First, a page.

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Comment: "Good will" (Score 3, Interesting) 207

by stafil (#42890707) Attached to: Do Not Track Ineffective and Dangerous, Says Researcher

Anything that leaves your privacy on the "good will" of the companies is inefficient to protect my privacy.

If I do want to protect it, I'll use tools like Ghostery and DNT+ where I can choose *myself* what info I send, and not rely on them honoring the DNT.

I know I will be flagged "flame" but honestly the DNT looks a lot like the "evil bit" to me.

Comment: It's not the progress bat that has the problem (Score 1) 736

by stafil (#42879393) Attached to: Ask Slashdot: Why Is It So Hard To Make An Accurate Progress Bar?

But the data it represents. In your case, I assume, it's estimate time to completion.

Computing something like this is difficult indeed. It's like planning a car route. You can have an estimate of the time it will take, but the end time will depend if the current traffic condition at each segment if your route when you are travelling.

Comment: Re:Why are you wasting time? (Score 1) 196

by stafil (#42721881) Attached to: New Secure Boot Patches Break Hibernation

(and by then, you can be damned well sure that SecureBoot will be MANDATORY on all x86 systems- why? Because everyone went along with it, that's why)

Actually it's already kind of mandatory in all new systems, because MS made it a requirement for a system in order to bear the Windows 8-certified logo.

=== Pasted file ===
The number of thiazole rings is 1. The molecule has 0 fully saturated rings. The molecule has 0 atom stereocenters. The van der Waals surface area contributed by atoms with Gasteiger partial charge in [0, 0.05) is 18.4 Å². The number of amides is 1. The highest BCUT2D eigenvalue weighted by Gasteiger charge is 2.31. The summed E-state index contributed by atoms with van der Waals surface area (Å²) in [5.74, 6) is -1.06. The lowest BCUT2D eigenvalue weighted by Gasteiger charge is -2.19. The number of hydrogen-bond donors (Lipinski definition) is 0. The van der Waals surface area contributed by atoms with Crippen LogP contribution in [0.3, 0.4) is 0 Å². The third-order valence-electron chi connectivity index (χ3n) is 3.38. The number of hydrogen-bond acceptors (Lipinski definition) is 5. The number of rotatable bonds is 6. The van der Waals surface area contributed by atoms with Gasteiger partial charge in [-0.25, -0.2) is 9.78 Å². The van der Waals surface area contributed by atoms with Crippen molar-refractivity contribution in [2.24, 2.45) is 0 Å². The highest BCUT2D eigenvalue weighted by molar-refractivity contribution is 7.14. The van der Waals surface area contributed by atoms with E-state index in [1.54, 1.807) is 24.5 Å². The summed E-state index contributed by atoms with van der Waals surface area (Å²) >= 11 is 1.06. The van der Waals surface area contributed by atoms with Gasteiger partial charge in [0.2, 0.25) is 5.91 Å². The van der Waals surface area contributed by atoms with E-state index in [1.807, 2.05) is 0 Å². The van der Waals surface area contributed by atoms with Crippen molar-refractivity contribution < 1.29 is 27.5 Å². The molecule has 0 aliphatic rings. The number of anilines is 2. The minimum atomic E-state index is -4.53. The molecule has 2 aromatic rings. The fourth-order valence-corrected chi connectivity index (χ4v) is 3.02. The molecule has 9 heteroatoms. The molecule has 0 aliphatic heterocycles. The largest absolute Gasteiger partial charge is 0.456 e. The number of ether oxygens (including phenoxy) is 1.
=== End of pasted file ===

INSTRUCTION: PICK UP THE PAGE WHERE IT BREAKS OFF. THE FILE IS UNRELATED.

So yeah, if you are a company and want your systems bearing the Win8 certified logo then you have to have Secure Boot enabled and there is absolutely nothing Linux community can do about it.

Comment: Misleading title? (Score 1) 222

by stafil (#42469291) Attached to: Are Programmers Responsible For the Actions of Their Clients?

They are being charged of "knowingly advanced and profited from unlawful gambling activity".

So if they made/sold the software for/to somebody who was going to use it for unlawful gambling *knowingly* then I guess the justice has a case against them.

On a knife analogy:

If I make and sell knives legally, then its hard to be accused when somebody uses them to commit illegal action.

On the other hand if I sell the knife somewhere where selling of knives is prohibited, or if I make it and sell it by order to a somebody who is going to use it illegally and I am aware of that at the time of making/selling, then I guess I am probably at wrong.

Comment: Re:Yay (Score 1) 2987

by stafil (#42292605) Attached to: 27 Reported Killed In Connecticut Elementary School Shooting

Gun laws are an oxymoron. Criminals, by definition, do not abide by the laws. So it is only the good people that do not have guns in gun free zones. I do have strong feelings about gun laws but I do not think that this is the time to air them.

My thoughts are with those unfortunate parents whose grief must be too hard for anyone to bear

While your argument is logically correct, in cases like this usually we don't have to do with criminals but with long-term lunatics or people who just flipped, who were not criminals till that point in time.

Stricter gun laws would supposedly make it harder for a lunatic their hands on guns, and almost impossible for somebody who just got pissed off and short-circuited to find a gun in short period of time.

I go on working for the same reason a hen goes on laying eggs. -- H.L. Mencken